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East-West rail commission takes further public comment in Greenfield

The rail platform at the Joseph Scelsi Intermodal Transportation Center in Pittsfield, Massachusetts.
Adam Frenier
The rail platform at the Joseph Scelsi Intermodal Transportation Center in Pittsfield, Massachusetts.

A panel looking at expanding passenger rail service from Boston to western Massachusetts held a public hearing in Greenfield Tuesday.

The main task of the Western Massachusetts Passenger Rail Commission is to come up with a governance structure for any new train service.

State Rep. Natalie Blais, D- Sunderland said it is important there is western Mass.- based control.

“There’s a feeling, certainly from what I’ve heard from constituents, that there’s a fear that this entity will be swallowed up by some organization in the Boston area,” she said.

Blais went on to say under that scenario, the agency running the trains might not be as dedicated to western Massachusetts.

Some of those making public comment expressed concerns about having enough ground transportation at rail stations, making sure the project is environmentally friendly, and supported a train stop in Palmer.

Joe Curlin, of Heath, said he thinks there are several things that need to be considered with any expanded passenger rail.

“We need convenience, we need connectivity, we need frequency. We need to be able to make it attractive for people to use,” he told the commission.

Curlin also said it isn’t always about going to and from Boston. He said intermediate stops are important too.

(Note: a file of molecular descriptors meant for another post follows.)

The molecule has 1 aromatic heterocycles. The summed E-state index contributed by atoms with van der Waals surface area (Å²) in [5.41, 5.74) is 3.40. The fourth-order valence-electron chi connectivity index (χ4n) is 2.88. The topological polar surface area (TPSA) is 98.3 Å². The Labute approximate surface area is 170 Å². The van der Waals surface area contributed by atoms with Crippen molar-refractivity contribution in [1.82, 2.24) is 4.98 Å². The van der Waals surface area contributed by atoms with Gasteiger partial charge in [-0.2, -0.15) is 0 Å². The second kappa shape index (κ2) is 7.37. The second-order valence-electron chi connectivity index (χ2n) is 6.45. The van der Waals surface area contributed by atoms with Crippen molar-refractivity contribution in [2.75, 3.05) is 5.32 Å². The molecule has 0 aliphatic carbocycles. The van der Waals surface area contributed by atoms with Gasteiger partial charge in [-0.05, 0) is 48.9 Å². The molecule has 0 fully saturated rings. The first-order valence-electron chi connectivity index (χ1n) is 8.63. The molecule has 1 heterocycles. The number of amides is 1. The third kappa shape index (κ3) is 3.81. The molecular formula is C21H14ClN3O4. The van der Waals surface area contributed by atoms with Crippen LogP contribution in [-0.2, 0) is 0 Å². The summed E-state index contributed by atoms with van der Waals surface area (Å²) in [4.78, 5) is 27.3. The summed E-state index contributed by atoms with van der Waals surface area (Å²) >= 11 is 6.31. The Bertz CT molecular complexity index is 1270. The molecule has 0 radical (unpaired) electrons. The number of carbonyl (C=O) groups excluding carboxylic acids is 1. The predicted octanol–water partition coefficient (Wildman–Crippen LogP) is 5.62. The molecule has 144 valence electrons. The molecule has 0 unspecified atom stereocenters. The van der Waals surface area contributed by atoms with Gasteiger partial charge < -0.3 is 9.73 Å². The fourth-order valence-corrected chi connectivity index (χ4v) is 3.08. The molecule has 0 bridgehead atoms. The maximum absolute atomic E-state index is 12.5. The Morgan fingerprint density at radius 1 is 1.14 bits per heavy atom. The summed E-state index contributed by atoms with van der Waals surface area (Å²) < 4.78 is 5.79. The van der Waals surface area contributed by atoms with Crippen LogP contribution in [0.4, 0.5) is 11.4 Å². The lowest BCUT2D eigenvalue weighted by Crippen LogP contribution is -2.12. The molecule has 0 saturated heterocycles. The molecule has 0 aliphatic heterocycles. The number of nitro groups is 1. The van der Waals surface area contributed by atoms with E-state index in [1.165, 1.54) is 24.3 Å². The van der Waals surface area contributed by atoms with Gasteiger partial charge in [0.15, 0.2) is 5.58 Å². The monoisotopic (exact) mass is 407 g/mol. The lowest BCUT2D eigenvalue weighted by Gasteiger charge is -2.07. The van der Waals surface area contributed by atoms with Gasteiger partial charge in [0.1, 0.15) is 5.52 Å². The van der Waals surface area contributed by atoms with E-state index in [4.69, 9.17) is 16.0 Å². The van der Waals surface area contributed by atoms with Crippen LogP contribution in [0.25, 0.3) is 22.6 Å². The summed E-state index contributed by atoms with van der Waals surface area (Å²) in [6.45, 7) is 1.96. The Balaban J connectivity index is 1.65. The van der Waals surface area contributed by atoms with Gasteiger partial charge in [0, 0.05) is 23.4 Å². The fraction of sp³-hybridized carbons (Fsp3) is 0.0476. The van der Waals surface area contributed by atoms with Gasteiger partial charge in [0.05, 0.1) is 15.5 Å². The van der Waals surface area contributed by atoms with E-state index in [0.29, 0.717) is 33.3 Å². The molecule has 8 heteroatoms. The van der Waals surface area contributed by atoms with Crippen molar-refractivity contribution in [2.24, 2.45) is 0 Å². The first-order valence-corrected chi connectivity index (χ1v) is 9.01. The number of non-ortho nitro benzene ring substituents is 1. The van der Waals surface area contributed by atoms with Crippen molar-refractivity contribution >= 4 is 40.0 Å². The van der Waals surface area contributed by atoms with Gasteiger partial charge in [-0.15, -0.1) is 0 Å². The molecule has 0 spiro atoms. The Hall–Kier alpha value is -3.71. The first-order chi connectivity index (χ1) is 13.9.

As the announcement for Tuesday’s meeting explained, “the legislature established the commission to investigate and receive public testimony concerning potential public entities with the ability to design, permit, construct, operate and maintain passenger rail service proposals from the East-West Passenger Rail Study Final Report”.

The commission is slated to host four more public sessions before issuing a final report at the end of March.

During Tuesday’s meeting, it was announced that former Longmeadow state senator Eric Lesser was staying on the commission as a non-voting member after leaving the legislature. The former candidate for lieutenant governor had been a leading advocate for East-West rail, and was in attendance in Greenfield.

Adam joined NEPM as a freelance reporter and fill-in operations assistant during the summer of 2011. For more than 15 years, Adam has had a number stops throughout his broadcast career, including as a news reporter and anchor, sports host and play-by-play announcer as well as a producer and technician.